Interpreting the gospels by reading back Pauline theology is viewed with suspicion in academic circles - it is held that the gospels should be interpreted in their own right. Yet, the teachings of Jesus are not easily unlocked, and so it was for the purpose of unlocking Jesus' teachings that the apostle Paul was raised up to serve as his inspired exegete. Without a Pauline perspective we will misunderstand Jesus' gospel, particularly in the area of his ethical teachings. Jesus uses the Law to expose sin, and thus the need for repentance and faith, yet it is very easy to think he is providing the ethics of perfection, a load impossible to bear, when in fact, Jesus' load is light indeed. It was down to Paul to explain this to us.

As a member of Paul's missionary team, Luke understands the Pauline thesis that a person is justified (set in the right with God - it's just-if-I'd never sinned) on the basis of / out of faith (Christ's faithfulness appropriated by our faith response), and this apart from works of the law (divine law - the Torah +). It is evident that Luke understands that Pauline theology explains the gospel. To this end, Luke arranges the tradition to illustrate the two ways, the way of grace and the way of law, usually in separate literary units, but sometimes together, eg., Luke 18:9-14. So, not only should we read Paul back into the synoptic gospels, it is necessary to read him back.

The Pauline interpretation of the gospel is established in his general letter to the Romans, and his letter to the Galatians. We may summarise his thesis as follows:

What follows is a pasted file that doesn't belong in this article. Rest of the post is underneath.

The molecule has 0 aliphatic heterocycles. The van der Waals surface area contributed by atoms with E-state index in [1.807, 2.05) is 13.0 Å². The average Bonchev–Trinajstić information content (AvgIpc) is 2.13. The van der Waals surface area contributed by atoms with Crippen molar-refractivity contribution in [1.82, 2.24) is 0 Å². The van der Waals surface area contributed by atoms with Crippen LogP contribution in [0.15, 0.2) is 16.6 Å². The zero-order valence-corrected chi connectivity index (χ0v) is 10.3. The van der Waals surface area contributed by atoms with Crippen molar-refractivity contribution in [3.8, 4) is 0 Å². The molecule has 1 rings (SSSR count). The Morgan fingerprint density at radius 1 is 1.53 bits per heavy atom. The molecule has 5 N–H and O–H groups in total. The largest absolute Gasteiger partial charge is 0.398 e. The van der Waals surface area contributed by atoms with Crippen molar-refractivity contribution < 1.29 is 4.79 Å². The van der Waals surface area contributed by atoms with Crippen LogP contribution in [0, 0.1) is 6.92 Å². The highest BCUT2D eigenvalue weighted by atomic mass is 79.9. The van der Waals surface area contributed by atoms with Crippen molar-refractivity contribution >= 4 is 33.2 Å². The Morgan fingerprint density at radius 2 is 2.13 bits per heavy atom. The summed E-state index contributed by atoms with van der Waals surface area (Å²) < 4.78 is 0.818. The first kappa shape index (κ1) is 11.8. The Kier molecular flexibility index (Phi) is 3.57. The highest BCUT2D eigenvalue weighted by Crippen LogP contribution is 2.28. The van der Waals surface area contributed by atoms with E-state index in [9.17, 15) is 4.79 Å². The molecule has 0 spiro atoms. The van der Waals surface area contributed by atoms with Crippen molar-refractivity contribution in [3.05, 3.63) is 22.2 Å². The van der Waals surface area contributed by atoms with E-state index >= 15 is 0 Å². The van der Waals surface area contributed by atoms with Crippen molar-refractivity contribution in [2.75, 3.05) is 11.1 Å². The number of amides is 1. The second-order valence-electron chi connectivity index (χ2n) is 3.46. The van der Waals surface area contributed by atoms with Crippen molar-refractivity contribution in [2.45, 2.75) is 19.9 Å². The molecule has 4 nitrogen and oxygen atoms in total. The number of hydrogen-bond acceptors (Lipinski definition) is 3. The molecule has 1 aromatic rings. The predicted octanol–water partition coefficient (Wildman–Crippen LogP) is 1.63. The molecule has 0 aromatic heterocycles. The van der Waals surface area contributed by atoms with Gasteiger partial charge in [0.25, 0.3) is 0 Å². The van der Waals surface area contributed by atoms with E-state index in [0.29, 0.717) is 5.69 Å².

"The righteous out of faith will live", Habakkuk 2:4.


The grace of God

realised in his righteous reign

(his setting all things right)

in justification

(in judging right / setting right a people before him),

out of FAITH

(based on Christ's faithfulness + our faith response),

establishes the RIGHTEOUSNESS of God's children

(covenant compliance),

facilitating God's promised covenant BLESSINGS

(the full appropriation of his promised new life through the Spirit),

and its fruit, the WORKS of the law

(the application of brotherly love).

cf. Rom.1:16-17

Jesus' teaching on salvation, as exegeted by Paul, may be represented as follows:


Paul explains Jesus' teaching on salvation as follows: faith (Christ's faithfulness + our faith response) brings with it a state of holiness before God (righteousness, right-standing, covenant compliance ....) and thus the full appropriation of the promised blessings of the covenant evidenced in the fruit of good living (works of the law).

Jesus' teachings, particularly as they relate to ethics, reflect the context of Second Temple Judaism and its pietism. Although it was generally accepted that Israel stood under the grace of God, it was held that the full appropriation of the blessings of the covenant necessitated a faithful attention to the works of the law. Religious Judaism, particularly evident in the Pharisees, was infected with this heresy, the heresy of nomism (as opposed to legalism, ie., salvation by works of the law). The Law of Moses does indeed serve as a guide to the life of faith, but primarily it reinforces the human state of sin and thus the necessity of faith, a faith like Abraham's, a faith that realises God's gracious promises.